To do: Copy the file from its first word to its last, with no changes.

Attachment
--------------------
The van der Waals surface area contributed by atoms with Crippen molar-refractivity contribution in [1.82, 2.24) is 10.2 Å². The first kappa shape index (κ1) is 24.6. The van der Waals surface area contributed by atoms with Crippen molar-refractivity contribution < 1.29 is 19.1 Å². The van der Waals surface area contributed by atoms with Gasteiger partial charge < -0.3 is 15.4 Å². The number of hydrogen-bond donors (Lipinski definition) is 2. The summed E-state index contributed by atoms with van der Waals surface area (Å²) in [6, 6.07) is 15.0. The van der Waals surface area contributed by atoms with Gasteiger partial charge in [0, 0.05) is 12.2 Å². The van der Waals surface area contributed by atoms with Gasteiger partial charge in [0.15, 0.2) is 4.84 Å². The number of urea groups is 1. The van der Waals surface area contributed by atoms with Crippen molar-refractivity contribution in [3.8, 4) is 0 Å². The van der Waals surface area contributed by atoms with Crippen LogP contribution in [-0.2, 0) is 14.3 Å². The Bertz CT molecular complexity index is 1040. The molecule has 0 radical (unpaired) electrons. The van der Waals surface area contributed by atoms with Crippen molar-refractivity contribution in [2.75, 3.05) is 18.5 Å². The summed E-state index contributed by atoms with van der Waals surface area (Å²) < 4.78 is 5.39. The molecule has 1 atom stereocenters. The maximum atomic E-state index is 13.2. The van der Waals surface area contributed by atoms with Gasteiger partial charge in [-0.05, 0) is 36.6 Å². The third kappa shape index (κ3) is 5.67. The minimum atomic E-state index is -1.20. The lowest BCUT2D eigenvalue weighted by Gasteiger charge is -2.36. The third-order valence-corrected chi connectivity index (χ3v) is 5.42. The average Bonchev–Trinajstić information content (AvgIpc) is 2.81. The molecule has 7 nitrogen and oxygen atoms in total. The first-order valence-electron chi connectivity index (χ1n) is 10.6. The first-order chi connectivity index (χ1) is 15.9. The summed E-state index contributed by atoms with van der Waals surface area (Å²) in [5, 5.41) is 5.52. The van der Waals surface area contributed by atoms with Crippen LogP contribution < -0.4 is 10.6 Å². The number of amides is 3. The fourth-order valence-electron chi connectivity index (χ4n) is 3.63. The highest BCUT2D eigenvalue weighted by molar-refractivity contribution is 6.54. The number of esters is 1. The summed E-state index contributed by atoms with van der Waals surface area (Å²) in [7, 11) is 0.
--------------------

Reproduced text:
The van der Waals surface area contributed by atoms with Crippen molar-refractivity contribution in [1.82, 2.24) is 10.2 Å². The first kappa shape index (κ1) is 24.6. The van der Waals surface area contributed by atoms with Crippen molar-refractivity contribution < 1.29 is 19.1 Å². The van der Waals surface area contributed by atoms with Gasteiger partial charge < -0.3 is 15.4 Å². The number of hydrogen-bond donors (Lipinski definition) is 2. The summed E-state index contributed by atoms with van der Waals surface area (Å²) in [6, 6.07) is 15.0. The van der Waals surface area contributed by atoms with Gasteiger partial charge in [0, 0.05) is 12.2 Å². The van der Waals surface area contributed by atoms with Gasteiger partial charge in [0.15, 0.2) is 4.84 Å². The number of urea groups is 1. The van der Waals surface area contributed by atoms with Crippen molar-refractivity contribution in [3.8, 4) is 0 Å². The van der Waals surface area contributed by atoms with Crippen LogP contribution in [-0.2, 0) is 14.3 Å². The Bertz CT molecular complexity index is 1040. The molecule has 0 radical (unpaired) electrons. The van der Waals surface area contributed by atoms with Crippen molar-refractivity contribution in [2.75, 3.05) is 18.5 Å². The summed E-state index contributed by atoms with van der Waals surface area (Å²) < 4.78 is 5.39. The molecule has 1 atom stereocenters. The maximum atomic E-state index is 13.2. The van der Waals surface area contributed by atoms with Gasteiger partial charge in [-0.05, 0) is 36.6 Å². The third kappa shape index (κ3) is 5.67. The minimum atomic E-state index is -1.20. The lowest BCUT2D eigenvalue weighted by Gasteiger charge is -2.36. The third-order valence-corrected chi connectivity index (χ3v) is 5.42. The average Bonchev–Trinajstić information content (AvgIpc) is 2.81. The molecule has 7 nitrogen and oxygen atoms in total. The first-order valence-electron chi connectivity index (χ1n) is 10.6. The first-order chi connectivity index (χ1) is 15.9. The summed E-state index contributed by atoms with van der Waals surface area (Å²) in [5, 5.41) is 5.52. The van der Waals surface area contributed by atoms with Crippen LogP contribution < -0.4 is 10.6 Å². The number of amides is 3. The fourth-order valence-electron chi connectivity index (χ4n) is 3.63. The highest BCUT2D eigenvalue weighted by molar-refractivity contribution is 6.54. The number of esters is 1. The summed E-state index contributed by atoms with van der Waals surface area (Å²) in [7, 11) is 0.